In FIG. 3, a compound helicopter 300 has a thrust propeller 305A attached to each of the nacelles 110. The nacelles 110 include engines 111, driveshaft disconnects 115, right angle gearboxes 140, and the other components (not expressly shown) of the nacelles 110 as discussed with respect to FIG. 1. In addition, helicopter 300 has forward and aft lifting rotors 305B and 305A, which are mechanically coupled to the engines 111 of the nacelles 110 via the four-way driveshaft system 330 and a four-way distributing gearbox 350. Brakes 316 are disposed to operate upon the power train connecting the distributing gearbox 350 to the lifting rotors 305A and 305B.

Among many other benefits, designing, manufacturing, fitting, retrofitting or in some other manner providing an aircraft with a device that can disengage rotation of one of the rotors from that of another one of the rotors during flight can be used to improving survivability in an emergency situation.

Thus, specific embodiments, applications, and methods have been disclosed in which a mechanical coupling between rotors can be disengaged and optionally reengaged, during flight. It should be apparent, however, to those skilled in the art that many more modifications besides those already described are possible without departing from the inventive concepts herein. The inventive subject matter, therefore, is not to be restricted except in the spirit of the appended claims. Moreover, in interpreting both the specification and the claims, all terms should be interpreted in the broadest possible manner consistent with the context. In particular, the terms “comprises” and “comprising” should be interpreted as referring to elements, components, or steps in a non-exclusive manner, indicating that the referenced elements, components, or steps may be present, or utilized, or combined with other elements, components, or steps that are not expressly referenced. Where the specification claims refers to at least one of something selected from the group consisting of A, B, C . . . and N, the text should be interpreted as requiring only one element from the group, not A plus N, or B plus N, etc.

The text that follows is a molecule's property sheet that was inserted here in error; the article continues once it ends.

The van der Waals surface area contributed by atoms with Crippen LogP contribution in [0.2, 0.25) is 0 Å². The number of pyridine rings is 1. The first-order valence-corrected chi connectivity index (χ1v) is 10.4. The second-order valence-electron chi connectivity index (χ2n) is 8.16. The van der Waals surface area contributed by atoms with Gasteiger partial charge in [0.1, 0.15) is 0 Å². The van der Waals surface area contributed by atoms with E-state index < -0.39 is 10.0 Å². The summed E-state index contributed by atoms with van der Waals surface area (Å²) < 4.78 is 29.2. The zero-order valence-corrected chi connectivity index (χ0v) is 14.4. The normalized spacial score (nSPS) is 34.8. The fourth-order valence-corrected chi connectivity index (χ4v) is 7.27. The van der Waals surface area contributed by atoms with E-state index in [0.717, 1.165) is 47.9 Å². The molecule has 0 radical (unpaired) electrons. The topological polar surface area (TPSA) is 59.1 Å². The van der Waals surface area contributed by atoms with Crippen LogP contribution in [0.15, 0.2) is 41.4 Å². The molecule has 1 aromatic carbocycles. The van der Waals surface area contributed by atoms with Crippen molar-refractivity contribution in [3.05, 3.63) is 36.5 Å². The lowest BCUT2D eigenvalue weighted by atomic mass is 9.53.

Referenced by
Citing PatentFiling datePublication dateApplicantTitle
US8020803 *Jan 28, 2010Sep 20, 2011Karem Aircraft, Inc.Rotorcraft engine and rotor speed synchronization
US8276840 *Nov 11, 2010Oct 2, 2012Abe KaremFail-operational multiple lifting-rotor aircraft
US20110001020 *Jul 2, 2010Jan 6, 2011Pavol ForgacQuad tilt rotor aerial vehicle with stoppable rotors
US20110114797 *Nov 11, 2010May 19, 2011Abe KaremFail-Operational Multiple Lifting-Rotor Aircraft
US20120211608 *Aug 10, 2010Aug 23, 2012Santino PancottiTilt-rotor aircraft
Classifications
U.S. Classification244/7.00A, 244/7.00R, 244/7.00C
International ClassificationB64C27/22
Cooperative ClassificationB64C29/0033, B64C27/08, B64C27/26
European ClassificationB64C27/08, B64C27/26, B64C29/00B2C